Advertisement
JIS News

Story Highlights

  • Journalists and communication specialists from across the region participated in a media workshop on climate change at the University of the West Indies Regional Headquarters at Mona, on November 29.
  • Representatives came from Cuba, Suriname, Haiti and other members of the Caribbean Community (CARICOM).
  • Presenters at the workshop included IPCC Author, Ines Camilloni, who spoke on climate science; Head of Communications for the IPCC, Jonathan Lynn, who highlighted the role of the Panel and how it produces its reports; and IPCC Author, John Agard, who discussed the key findings by the IPCC for the Caribbean region.

Journalists and communication specialists from across the region participated in a media workshop on climate change at the University of the West Indies Regional Headquarters at Mona, on November 29.

Hosted by the Ministry of Economic Growth and Job Creation, with key participation from regional representatives of the Intergovernmental Panel on Climate Change (IPCC), the workshop featured presentations, discussions and brainstorming sessions on climate-change adaptation and mitigation and the overall impact on the region.

Representatives came from Cuba, Suriname, Haiti and other members of the Caribbean Community (CARICOM).

In an interview with JIS News, Chief Technical Director in the Ministry, Lieutenant Colonel (ret’d) Oral Khan, explained that the workshop should assist in fostering a better understanding of climate science, solutions to climate change and the IPCC process among members of the media.

Presenters at the workshop included IPCC Author, Ines Camilloni, who spoke on climate science; Head of Communications for the IPCC, Jonathan Lynn, who highlighted the role of the Panel and how it produces its reports; and IPCC Author, John Agard, who discussed the key findings by the IPCC for the Caribbean region.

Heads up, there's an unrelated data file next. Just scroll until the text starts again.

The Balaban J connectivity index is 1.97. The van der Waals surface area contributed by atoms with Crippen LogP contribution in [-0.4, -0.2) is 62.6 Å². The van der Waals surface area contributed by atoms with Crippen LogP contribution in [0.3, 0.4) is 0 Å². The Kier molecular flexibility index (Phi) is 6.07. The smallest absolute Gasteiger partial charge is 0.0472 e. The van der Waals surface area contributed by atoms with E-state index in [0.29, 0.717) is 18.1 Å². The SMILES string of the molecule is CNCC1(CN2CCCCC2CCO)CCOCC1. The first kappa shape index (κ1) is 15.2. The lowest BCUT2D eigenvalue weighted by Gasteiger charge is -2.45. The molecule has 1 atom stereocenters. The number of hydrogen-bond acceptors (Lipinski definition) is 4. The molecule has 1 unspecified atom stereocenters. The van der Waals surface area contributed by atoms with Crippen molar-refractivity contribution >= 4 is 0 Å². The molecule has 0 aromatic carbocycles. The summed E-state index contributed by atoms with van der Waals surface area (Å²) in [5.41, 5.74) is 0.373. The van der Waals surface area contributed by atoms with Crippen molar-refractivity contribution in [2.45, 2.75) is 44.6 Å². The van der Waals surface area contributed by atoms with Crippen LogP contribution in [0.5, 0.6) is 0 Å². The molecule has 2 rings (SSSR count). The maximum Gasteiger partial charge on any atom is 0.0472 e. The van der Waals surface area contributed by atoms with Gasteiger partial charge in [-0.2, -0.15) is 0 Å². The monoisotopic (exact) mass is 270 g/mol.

“Climate change will amplify existing risks and create new risks for Jamaica and other Caribbean countries, which are vulnerable to a range of impacts, including sea-level rise and extreme climate events,” Mr. Agard said.

“Nonetheless, there are many opportunities to combine responses to dangerous climate change with development strategies,” he pointed out.

The IPCC regional representatives will also participate in a two-day symposium on November 30 and December 1 at the University of the West Indies Regional Headquarters.

The symposium is intended to enlist the participation of the local science and research community in climate research, and encourage regional participation.

It will be attended by policymakers; the academic community; senior persons in Government, such as Permanent Secretaries; the media; students; key partners and stakeholders across the region.

The events are part of activities for Climate Change Awareness Week, being observed from November 29 to December 3.

The IPCC is the international body for assessing the science related to climate change and provides policymakers with regular assessments of the scientific basis of climate change, its impact and future risks, and options for adaptation and mitigation.

The Panel was set up in 1988 by the World Meteorological Organization (WMO) and the United Nations Environment Programme (UNEP).

It embodies a unique opportunity to provide rigorous and balanced scientific information to decision-makers because of its scientific and intergovernmental nature. Participation in the IPCC is open to all member countries of the WMO and United Nations. It currently has 195 members.